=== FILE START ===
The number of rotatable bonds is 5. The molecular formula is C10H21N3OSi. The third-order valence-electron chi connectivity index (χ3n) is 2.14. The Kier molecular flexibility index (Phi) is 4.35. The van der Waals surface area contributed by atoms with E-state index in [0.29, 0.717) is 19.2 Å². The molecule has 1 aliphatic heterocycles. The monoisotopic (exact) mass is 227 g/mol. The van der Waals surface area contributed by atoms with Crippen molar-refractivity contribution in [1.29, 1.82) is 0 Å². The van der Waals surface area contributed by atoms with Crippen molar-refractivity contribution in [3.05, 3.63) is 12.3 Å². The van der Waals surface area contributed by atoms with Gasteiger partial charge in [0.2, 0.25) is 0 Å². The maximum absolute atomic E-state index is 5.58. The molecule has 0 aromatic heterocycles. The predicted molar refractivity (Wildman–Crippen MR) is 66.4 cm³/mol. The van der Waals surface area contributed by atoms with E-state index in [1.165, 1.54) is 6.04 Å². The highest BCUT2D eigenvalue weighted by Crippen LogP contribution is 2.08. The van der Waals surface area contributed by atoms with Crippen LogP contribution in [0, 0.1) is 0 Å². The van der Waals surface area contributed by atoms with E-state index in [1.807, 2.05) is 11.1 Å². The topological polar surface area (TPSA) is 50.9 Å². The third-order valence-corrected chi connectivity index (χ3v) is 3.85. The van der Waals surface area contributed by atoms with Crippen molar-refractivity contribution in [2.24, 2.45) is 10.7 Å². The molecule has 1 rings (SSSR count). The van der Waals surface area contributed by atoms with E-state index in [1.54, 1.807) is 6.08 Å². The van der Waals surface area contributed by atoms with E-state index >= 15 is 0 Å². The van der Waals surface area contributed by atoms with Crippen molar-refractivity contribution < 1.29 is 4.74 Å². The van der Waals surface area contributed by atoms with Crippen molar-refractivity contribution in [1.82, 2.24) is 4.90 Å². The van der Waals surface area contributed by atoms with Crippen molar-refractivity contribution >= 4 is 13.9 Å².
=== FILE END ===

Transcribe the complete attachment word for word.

The number of rotatable bonds is 5. The molecular formula is C10H21N3OSi. The third-order valence-electron chi connectivity index (χ3n) is 2.14. The Kier molecular flexibility index (Phi) is 4.35. The van der Waals surface area contributed by atoms with E-state index in [0.29, 0.717) is 19.2 Å². The molecule has 1 aliphatic heterocycles. The monoisotopic (exact) mass is 227 g/mol. The van der Waals surface area contributed by atoms with Crippen molar-refractivity contribution in [1.29, 1.82) is 0 Å². The van der Waals surface area contributed by atoms with Crippen molar-refractivity contribution in [3.05, 3.63) is 12.3 Å². The van der Waals surface area contributed by atoms with Gasteiger partial charge in [0.2, 0.25) is 0 Å². The maximum absolute atomic E-state index is 5.58. The molecule has 0 aromatic heterocycles. The predicted molar refractivity (Wildman–Crippen MR) is 66.4 cm³/mol. The van der Waals surface area contributed by atoms with E-state index in [1.165, 1.54) is 6.04 Å². The highest BCUT2D eigenvalue weighted by Crippen LogP contribution is 2.08. The van der Waals surface area contributed by atoms with Crippen LogP contribution in [0, 0.1) is 0 Å². The van der Waals surface area contributed by atoms with E-state index in [1.807, 2.05) is 11.1 Å². The topological polar surface area (TPSA) is 50.9 Å². The third-order valence-corrected chi connectivity index (χ3v) is 3.85. The van der Waals surface area contributed by atoms with Crippen molar-refractivity contribution in [2.24, 2.45) is 10.7 Å². The molecule has 1 rings (SSSR count). The van der Waals surface area contributed by atoms with E-state index in [1.54, 1.807) is 6.08 Å². The van der Waals surface area contributed by atoms with E-state index >= 15 is 0 Å². The van der Waals surface area contributed by atoms with Crippen molar-refractivity contribution < 1.29 is 4.74 Å². The van der Waals surface area contributed by atoms with Crippen molar-refractivity contribution in [1.82, 2.24) is 4.90 Å². The van der Waals surface area contributed by atoms with Crippen molar-refractivity contribution >= 4 is 13.9 Å².